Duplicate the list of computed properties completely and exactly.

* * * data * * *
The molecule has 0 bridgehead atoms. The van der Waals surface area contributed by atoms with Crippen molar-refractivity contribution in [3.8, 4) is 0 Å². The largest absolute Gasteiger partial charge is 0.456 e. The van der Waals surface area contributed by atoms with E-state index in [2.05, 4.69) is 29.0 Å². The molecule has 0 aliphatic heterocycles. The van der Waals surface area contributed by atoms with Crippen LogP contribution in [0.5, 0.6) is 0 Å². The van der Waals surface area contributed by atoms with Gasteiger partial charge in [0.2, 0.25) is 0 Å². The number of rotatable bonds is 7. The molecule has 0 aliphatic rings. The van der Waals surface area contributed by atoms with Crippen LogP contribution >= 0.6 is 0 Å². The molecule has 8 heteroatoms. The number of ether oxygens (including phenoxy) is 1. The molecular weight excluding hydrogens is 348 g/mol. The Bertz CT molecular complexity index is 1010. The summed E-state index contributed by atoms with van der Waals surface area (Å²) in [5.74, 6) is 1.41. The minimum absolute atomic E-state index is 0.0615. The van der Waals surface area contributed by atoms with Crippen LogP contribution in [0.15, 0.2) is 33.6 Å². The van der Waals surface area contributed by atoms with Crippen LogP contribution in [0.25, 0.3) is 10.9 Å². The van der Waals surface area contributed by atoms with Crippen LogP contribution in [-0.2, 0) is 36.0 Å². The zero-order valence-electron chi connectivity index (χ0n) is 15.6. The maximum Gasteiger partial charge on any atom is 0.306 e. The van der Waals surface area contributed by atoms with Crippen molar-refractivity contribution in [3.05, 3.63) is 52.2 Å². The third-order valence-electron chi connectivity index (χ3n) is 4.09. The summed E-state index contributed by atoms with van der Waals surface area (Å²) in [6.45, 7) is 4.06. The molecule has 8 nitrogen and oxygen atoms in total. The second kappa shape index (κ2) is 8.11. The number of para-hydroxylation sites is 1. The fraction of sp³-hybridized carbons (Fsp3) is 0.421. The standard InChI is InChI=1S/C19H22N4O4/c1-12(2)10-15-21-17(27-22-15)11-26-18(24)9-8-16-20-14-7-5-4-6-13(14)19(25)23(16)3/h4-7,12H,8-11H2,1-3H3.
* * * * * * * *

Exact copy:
The molecule has 0 bridgehead atoms. The van der Waals surface area contributed by atoms with Crippen molar-refractivity contribution in [3.8, 4) is 0 Å². The largest absolute Gasteiger partial charge is 0.456 e. The van der Waals surface area contributed by atoms with E-state index in [2.05, 4.69) is 29.0 Å². The molecule has 0 aliphatic heterocycles. The van der Waals surface area contributed by atoms with Crippen LogP contribution in [0.5, 0.6) is 0 Å². The van der Waals surface area contributed by atoms with Gasteiger partial charge in [0.2, 0.25) is 0 Å². The number of rotatable bonds is 7. The molecule has 0 aliphatic rings. The van der Waals surface area contributed by atoms with Crippen LogP contribution >= 0.6 is 0 Å². The molecule has 8 heteroatoms. The number of ether oxygens (including phenoxy) is 1. The molecular weight excluding hydrogens is 348 g/mol. The Bertz CT molecular complexity index is 1010. The summed E-state index contributed by atoms with van der Waals surface area (Å²) in [5.74, 6) is 1.41. The minimum absolute atomic E-state index is 0.0615. The van der Waals surface area contributed by atoms with Crippen LogP contribution in [0.15, 0.2) is 33.6 Å². The van der Waals surface area contributed by atoms with Crippen LogP contribution in [0.25, 0.3) is 10.9 Å². The van der Waals surface area contributed by atoms with Crippen LogP contribution in [-0.2, 0) is 36.0 Å². The zero-order valence-electron chi connectivity index (χ0n) is 15.6. The maximum Gasteiger partial charge on any atom is 0.306 e. The van der Waals surface area contributed by atoms with Crippen molar-refractivity contribution in [3.05, 3.63) is 52.2 Å². The third-order valence-electron chi connectivity index (χ3n) is 4.09. The summed E-state index contributed by atoms with van der Waals surface area (Å²) in [6.45, 7) is 4.06. The molecule has 8 nitrogen and oxygen atoms in total. The second kappa shape index (κ2) is 8.11. The number of para-hydroxylation sites is 1. The fraction of sp³-hybridized carbons (Fsp3) is 0.421. The standard InChI is InChI=1S/C19H22N4O4/c1-12(2)10-15-21-17(27-22-15)11-26-18(24)9-8-16-20-14-7-5-4-6-13(14)19(25)23(16)3/h4-7,12H,8-11H2,1-3H3.